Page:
The Bachkovo Monastery (Bachkovski manastir) is one of the largest and oldest Eastern Orthodox monasteries in Europe and is directly subordinate to the Holy Synod of the Bulgarian Orthodox Church. It is located on the right bank of the Chepelare River, 89 km from Sofia and 10 km south of Asenovgrad.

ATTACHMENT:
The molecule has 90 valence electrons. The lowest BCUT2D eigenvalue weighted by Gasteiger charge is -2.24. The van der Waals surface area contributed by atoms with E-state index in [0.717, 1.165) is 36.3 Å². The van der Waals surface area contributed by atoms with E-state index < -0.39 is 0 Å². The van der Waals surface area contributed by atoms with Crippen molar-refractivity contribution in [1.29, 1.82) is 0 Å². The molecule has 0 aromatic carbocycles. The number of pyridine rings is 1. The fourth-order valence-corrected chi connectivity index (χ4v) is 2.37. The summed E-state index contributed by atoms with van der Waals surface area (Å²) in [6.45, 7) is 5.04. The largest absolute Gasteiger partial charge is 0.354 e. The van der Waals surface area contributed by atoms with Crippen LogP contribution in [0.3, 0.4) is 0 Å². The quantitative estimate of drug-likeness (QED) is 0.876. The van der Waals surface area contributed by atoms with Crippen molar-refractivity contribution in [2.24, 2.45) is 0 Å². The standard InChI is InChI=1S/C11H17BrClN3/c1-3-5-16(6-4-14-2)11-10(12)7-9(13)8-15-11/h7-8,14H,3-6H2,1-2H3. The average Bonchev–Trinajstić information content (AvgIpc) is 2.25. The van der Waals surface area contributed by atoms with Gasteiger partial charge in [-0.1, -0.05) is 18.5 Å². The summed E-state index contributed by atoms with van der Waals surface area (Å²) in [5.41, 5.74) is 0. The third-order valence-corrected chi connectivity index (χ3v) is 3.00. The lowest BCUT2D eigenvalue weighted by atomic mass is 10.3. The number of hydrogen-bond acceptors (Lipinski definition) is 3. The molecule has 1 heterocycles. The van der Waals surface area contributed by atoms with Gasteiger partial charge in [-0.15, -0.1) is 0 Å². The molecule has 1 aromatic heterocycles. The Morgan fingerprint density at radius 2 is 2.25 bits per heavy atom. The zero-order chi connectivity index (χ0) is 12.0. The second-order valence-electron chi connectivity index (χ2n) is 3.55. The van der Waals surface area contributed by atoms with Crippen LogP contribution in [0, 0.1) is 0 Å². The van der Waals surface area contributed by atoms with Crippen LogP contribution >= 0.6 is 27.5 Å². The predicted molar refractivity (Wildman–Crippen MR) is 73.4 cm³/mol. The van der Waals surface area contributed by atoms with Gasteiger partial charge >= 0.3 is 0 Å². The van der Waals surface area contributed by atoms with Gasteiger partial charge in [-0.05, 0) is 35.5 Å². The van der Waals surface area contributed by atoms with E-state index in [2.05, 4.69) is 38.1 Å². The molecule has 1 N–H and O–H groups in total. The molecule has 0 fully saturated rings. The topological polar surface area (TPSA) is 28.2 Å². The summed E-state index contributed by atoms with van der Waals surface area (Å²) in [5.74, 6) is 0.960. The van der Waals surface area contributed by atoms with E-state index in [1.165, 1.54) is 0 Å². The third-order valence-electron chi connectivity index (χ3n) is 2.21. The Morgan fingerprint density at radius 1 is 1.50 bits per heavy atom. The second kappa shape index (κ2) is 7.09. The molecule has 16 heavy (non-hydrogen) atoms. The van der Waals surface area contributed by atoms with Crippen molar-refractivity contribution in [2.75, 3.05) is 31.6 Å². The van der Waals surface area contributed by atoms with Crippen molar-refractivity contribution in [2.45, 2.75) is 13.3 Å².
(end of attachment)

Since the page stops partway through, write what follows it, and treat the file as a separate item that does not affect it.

The monastery is known and appreciated for the unique combination of Byzantine, Georgian and Bulgarian culture, united by the common faith. It was founded by Prince Grigol Bakurianis-dze, prominent Georgian military commander in Byzantine service, in 1083. Since the 13th century, Georgians lost their domination over the monastery, but nevertheless, Georgian traditions were preserved until the beginning of 14th century. The only part that has survived from the monastery’s original structure is the ossuary, which has a specific architectural design and ancient frescoes (11-12th c.), and is situated 300 m away from the contemporary monastery complex. During the time of the Second Bulgarian Empire, Bachkovo Monastery was patronized by Tsar Ivan Aleksandar, which is evidenced by an image of him on the archs of the ossuary’s narthex.